He also mentioned the Mattoon depot renovations and “making the station more welcome and active” as a reason for the increase of riders there. Improved accessibility including the elevator that goes from street level to the train boarding level is another factor, he said.

Also, there’s now bus service from Charleston to Mattoon and that “makes the service much more accessible to Eastern students,” Magliari said.

Ticket prices from Mattoon to Chicago start at $18 and there are three departures each day with the routes including stops at cities in between. There are also three southbound trains each day that go to Carbondale and cities on the way.

Bauer said he does have one concern, namely that there’s no ticket agent or Amtrak representative at the depot to help people with ticket sales or with questions.

Magliari said staffing the depot would be up to the state, which provides the funding for the train routes. However, he added, most passengers now use Amtrak’s website to buy and print tickets and can also use the site to find answers to most of their questions.

Contact Fopay at or 217-238-6858.

(6) comments


As I said back when the $4-million renovation was beginning, the old depot should have been demolished and a new one built on level ground, either north or south of downtown Mattoon. A small facility, costing maybe $300,000, would have sufficed and would have provided brand new low-maintence modern facilities for travelers.

This idea of "preserving" historical Mattoon was the idea of downtown merchants and a whacko historical society. A complete waste of tax dollars.


Not that you took the time to find out, but much of the funding came from private sources.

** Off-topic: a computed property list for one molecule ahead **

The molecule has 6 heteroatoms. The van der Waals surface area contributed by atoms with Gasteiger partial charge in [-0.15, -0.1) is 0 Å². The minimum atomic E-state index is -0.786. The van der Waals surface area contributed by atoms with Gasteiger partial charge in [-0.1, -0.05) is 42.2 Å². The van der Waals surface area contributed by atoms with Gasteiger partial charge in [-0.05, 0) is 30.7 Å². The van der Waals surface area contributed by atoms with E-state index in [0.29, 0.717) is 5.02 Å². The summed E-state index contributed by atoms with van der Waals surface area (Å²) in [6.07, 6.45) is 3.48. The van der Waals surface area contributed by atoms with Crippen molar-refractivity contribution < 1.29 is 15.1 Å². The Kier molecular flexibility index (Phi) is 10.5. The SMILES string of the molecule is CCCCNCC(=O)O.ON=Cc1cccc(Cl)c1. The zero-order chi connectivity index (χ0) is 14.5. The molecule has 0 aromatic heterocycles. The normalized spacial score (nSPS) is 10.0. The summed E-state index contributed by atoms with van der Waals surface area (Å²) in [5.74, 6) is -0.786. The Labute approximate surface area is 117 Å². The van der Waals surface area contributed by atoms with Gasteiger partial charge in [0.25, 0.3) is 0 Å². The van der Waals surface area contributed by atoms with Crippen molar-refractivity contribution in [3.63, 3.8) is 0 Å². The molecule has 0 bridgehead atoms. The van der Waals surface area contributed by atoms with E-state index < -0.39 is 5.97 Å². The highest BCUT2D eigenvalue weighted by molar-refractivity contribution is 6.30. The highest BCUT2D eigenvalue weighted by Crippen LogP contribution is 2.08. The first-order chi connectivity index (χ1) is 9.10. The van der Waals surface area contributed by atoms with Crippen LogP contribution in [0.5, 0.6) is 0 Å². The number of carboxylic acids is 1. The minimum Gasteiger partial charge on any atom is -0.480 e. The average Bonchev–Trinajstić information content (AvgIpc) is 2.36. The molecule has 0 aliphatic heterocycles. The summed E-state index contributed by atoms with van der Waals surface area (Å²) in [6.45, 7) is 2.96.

Also, the renovation was actually $3 million. Destroying the depot and building a new one of adequate size would cost far more than $300,000, and this way there is less of an environmental impact.

Have you even seen the renovations? They are quite nice and provide much-needed space for the community.

Hary P
Hary P

You should be in charge of the world. Is there anything you don't have the answer to?


Is there anything "Gringa" has an intelligent answer to? Most folks are appreciative of the efforts of the historical society. Coles County is fortunate to have a number of caring individuals who try to make things better. They do more than simply sit at their computers and criticize everything. They actually make a difference. It is gratifying to see that the tireless work of Mrs. Record and others has had such a successful result.


Hary, I keep trying to stumble onto something that I don't already know everything about. So far, no luck. LOL


Don't worry folks, Leo and Hary and Luke sound a little on the defensive here because they now realize they were on the wrong side of this preservation thing.

I've seen some old photos of Mattoon where dirt (mud) streets are clearly in view, with boardwalks and old clapboard wood frame buildings line the streets. I've often wondered why the residents back then didn't spend all sorts of cash to keep things as they were.

Oh, wait a minute. Perhaps they wanted progress?